Making the Case for Growth Management Software in your Association

For years, major corporations have been tracking and measuring their execution of strategic priorities to disrupt the status quo in their organization and drive significant growth. It’s a model we typically see in the enterprise tech space, but there are takeaways and practices that are applicable for teams of any size and in any industry including associations.

OKR Tracking and Management Software

When you break it down, the concept is based in simple business practices: identify where you want to be, set the plan for how you will get there, and make the process continuous. An association and its staff shouldn’t be reviewing progress at the start and end of each period – performance needs to be managed daily, weekly and monthly. It’s a continuous approach to goal management that can shift the entire culture of an association.

We breakdown the performance ROI of goal/growth management and some action items to consider when rolling out this type of framework in your organization.

What kind of ROI can you expect from growth management?

Tracking and measuring execution of strategic priorities equips an association with valuable data points that make it simple to evaluate the return for implementing such a methodology. Just as an example, Sears Holding Company released their performance metrics after they rolled out a strategic priority tracking system to 20,000 associates. Within 18 months, they saw:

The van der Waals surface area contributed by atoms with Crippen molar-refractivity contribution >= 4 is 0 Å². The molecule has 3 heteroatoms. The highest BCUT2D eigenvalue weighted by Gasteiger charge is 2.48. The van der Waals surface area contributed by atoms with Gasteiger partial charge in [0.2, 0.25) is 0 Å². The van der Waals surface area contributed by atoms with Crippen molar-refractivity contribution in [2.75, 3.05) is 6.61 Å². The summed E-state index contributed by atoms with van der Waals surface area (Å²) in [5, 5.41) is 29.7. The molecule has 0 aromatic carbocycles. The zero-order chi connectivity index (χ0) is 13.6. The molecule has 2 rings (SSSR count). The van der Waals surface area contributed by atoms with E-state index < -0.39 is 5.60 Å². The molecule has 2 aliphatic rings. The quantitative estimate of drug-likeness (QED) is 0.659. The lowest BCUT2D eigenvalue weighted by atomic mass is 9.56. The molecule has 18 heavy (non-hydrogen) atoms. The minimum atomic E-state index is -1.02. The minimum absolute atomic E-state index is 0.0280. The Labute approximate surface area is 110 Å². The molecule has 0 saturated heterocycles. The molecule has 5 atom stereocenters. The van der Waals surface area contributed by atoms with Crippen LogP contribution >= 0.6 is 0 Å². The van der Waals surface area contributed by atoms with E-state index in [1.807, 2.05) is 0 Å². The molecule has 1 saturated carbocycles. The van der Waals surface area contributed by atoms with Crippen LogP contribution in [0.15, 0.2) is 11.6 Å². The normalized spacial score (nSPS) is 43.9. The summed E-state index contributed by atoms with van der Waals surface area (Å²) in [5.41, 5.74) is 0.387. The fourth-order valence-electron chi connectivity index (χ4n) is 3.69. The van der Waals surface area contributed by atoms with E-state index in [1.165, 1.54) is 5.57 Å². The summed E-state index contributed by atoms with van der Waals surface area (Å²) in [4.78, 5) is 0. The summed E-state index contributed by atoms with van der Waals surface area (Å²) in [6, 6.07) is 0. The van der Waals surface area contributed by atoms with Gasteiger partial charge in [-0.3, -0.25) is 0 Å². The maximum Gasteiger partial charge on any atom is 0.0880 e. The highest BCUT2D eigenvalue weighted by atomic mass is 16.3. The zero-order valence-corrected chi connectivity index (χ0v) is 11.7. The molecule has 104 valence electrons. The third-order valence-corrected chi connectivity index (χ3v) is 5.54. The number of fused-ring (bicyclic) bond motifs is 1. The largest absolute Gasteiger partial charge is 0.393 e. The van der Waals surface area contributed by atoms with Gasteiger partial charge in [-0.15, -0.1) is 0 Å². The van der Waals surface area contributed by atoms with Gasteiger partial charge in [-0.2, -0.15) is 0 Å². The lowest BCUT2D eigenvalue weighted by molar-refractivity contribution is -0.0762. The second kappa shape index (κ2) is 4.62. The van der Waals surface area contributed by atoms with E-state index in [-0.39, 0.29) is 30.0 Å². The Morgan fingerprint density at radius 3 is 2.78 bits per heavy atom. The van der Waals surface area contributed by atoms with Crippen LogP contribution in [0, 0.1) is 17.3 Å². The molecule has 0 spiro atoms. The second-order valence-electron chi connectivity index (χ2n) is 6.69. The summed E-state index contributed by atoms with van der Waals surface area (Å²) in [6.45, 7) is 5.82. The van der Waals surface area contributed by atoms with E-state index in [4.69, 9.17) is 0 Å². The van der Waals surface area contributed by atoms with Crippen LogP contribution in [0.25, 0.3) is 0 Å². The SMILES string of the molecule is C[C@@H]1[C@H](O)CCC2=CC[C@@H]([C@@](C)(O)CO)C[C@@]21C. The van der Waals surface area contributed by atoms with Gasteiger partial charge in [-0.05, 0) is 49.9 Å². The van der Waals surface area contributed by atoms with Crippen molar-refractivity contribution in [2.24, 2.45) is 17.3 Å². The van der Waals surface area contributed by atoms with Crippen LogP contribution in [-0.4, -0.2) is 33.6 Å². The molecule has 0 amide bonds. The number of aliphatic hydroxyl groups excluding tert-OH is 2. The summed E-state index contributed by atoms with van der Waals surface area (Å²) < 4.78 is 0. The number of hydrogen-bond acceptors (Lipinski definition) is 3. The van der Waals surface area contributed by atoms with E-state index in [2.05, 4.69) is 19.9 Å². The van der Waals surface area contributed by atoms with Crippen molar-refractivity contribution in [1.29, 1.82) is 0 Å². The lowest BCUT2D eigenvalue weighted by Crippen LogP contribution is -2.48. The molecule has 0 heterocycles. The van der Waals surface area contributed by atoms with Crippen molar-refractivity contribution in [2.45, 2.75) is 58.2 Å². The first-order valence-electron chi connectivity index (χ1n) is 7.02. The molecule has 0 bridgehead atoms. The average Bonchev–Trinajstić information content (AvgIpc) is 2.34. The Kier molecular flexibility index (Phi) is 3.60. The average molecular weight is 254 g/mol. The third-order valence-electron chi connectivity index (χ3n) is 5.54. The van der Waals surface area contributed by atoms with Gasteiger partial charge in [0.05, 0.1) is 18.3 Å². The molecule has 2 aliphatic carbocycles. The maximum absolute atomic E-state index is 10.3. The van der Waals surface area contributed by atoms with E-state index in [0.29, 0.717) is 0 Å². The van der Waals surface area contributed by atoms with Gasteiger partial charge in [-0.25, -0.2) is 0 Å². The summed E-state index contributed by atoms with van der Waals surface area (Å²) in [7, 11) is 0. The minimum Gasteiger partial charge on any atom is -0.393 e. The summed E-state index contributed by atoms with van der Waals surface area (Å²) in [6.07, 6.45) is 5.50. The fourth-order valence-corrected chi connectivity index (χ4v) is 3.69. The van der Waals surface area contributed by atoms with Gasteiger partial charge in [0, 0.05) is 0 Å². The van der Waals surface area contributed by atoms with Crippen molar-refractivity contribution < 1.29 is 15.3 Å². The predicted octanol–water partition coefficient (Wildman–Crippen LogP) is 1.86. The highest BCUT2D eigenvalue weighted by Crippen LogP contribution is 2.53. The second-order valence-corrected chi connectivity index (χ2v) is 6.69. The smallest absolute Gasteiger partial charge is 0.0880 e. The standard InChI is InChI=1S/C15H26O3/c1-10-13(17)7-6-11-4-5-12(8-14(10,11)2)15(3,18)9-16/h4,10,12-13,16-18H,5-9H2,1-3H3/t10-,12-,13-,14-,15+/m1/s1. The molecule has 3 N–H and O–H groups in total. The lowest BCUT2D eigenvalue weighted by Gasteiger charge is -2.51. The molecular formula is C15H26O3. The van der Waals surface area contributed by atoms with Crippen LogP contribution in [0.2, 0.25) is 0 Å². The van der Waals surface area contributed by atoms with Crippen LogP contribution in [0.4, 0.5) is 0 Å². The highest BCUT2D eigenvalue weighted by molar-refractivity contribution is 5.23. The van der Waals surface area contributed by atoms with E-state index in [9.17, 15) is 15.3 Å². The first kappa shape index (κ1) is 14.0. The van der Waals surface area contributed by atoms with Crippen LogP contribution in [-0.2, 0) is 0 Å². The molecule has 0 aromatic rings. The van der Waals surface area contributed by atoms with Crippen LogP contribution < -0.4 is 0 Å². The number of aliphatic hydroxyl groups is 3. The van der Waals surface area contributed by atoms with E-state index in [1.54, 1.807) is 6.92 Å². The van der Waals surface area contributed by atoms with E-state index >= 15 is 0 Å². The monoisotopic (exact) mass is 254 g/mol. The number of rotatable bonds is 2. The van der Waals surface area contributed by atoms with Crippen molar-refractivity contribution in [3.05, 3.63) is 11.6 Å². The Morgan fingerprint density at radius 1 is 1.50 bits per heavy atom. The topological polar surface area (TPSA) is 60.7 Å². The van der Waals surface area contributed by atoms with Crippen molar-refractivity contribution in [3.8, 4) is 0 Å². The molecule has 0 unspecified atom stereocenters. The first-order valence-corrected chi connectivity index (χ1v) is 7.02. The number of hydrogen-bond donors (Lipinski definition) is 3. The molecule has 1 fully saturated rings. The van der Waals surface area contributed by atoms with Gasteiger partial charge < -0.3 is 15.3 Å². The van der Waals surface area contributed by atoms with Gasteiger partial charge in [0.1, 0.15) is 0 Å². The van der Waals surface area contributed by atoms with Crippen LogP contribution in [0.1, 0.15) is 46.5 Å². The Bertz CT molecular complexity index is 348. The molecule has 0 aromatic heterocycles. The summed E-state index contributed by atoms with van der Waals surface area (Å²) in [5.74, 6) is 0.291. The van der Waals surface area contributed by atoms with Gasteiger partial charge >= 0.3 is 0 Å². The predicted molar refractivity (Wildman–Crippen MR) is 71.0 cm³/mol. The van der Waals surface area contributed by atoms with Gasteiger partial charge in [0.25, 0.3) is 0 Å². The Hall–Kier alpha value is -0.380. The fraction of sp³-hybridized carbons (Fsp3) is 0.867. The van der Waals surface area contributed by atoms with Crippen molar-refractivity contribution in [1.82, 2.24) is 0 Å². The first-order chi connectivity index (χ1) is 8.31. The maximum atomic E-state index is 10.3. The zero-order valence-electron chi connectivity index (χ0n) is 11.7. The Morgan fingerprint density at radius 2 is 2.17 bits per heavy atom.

• 8.5% increase in hourly sales
  • teams who consistently used the growth management system were 11.5% more likely to move into a higher performance bracket

There was a clear, tangible impact on both individual employee performance and the organization’s bottom line. Rolling out a new framework at any organization may seem like a significant undertaking, but the most successful ones are able to implement the methodology without adding substantial time to the workflow of employees/staff. As Chris Mason, Sr Director, Strategic Talent Solutions at Sears put it, “If you knew there was a tool out there that takes just a few hours each year to use which could increase your chances of high performance by 11.5%, wouldn’t you at least try it?”

Although Sears obviously isn’t an association, it serves as an example of the positive cultural and financial impact to any organization, including associations, that growth management can have. The benefits to the association culture should not be undervalued – these trickle down and ultimately become needle movers for the association and perhaps more importantly, its staff and volunteers.